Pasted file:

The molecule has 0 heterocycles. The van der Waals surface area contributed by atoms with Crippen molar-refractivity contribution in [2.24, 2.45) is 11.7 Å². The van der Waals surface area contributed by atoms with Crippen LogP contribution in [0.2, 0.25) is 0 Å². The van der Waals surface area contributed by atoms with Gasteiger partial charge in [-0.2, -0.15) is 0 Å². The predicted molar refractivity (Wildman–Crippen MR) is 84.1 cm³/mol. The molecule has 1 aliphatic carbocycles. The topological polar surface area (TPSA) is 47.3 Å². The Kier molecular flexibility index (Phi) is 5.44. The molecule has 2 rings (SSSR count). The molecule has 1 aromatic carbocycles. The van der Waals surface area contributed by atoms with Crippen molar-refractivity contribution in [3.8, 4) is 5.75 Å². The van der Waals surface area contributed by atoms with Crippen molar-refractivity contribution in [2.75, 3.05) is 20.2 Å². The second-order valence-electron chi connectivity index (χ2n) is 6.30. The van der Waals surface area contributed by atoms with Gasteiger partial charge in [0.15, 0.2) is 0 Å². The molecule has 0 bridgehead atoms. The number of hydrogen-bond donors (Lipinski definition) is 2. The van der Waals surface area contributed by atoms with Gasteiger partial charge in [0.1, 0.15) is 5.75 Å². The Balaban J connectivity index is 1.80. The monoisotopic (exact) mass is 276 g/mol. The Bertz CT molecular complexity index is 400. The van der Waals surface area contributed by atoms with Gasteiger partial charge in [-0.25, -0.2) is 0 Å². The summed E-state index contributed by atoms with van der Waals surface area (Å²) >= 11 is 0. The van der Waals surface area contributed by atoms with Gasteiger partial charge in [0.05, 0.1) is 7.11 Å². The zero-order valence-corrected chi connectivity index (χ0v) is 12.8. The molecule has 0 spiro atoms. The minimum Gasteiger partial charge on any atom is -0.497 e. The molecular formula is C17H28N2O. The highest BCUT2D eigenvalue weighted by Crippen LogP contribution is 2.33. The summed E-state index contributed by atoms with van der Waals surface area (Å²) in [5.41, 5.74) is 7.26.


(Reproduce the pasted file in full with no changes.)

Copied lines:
The molecule has 0 heterocycles. The van der Waals surface area contributed by atoms with Crippen molar-refractivity contribution in [2.24, 2.45) is 11.7 Å². The van der Waals surface area contributed by atoms with Crippen LogP contribution in [0.2, 0.25) is 0 Å². The van der Waals surface area contributed by atoms with Gasteiger partial charge in [-0.2, -0.15) is 0 Å². The predicted molar refractivity (Wildman–Crippen MR) is 84.1 cm³/mol. The molecule has 1 aliphatic carbocycles. The topological polar surface area (TPSA) is 47.3 Å². The Kier molecular flexibility index (Phi) is 5.44. The molecule has 2 rings (SSSR count). The molecule has 1 aromatic carbocycles. The van der Waals surface area contributed by atoms with Crippen molar-refractivity contribution in [3.8, 4) is 5.75 Å². The van der Waals surface area contributed by atoms with Crippen molar-refractivity contribution in [2.75, 3.05) is 20.2 Å². The second-order valence-electron chi connectivity index (χ2n) is 6.30. The van der Waals surface area contributed by atoms with Gasteiger partial charge in [0.15, 0.2) is 0 Å². The molecule has 0 bridgehead atoms. The number of hydrogen-bond donors (Lipinski definition) is 2. The van der Waals surface area contributed by atoms with Gasteiger partial charge in [0.1, 0.15) is 5.75 Å². The Balaban J connectivity index is 1.80. The monoisotopic (exact) mass is 276 g/mol. The Bertz CT molecular complexity index is 400. The van der Waals surface area contributed by atoms with Gasteiger partial charge in [-0.25, -0.2) is 0 Å². The summed E-state index contributed by atoms with van der Waals surface area (Å²) >= 11 is 0. The van der Waals surface area contributed by atoms with Gasteiger partial charge in [0.05, 0.1) is 7.11 Å². The zero-order valence-corrected chi connectivity index (χ0v) is 12.8. The molecule has 0 spiro atoms. The minimum Gasteiger partial charge on any atom is -0.497 e. The molecular formula is C17H28N2O. The highest BCUT2D eigenvalue weighted by Crippen LogP contribution is 2.33. The summed E-state index contributed by atoms with van der Waals surface area (Å²) in [5.41, 5.74) is 7.26.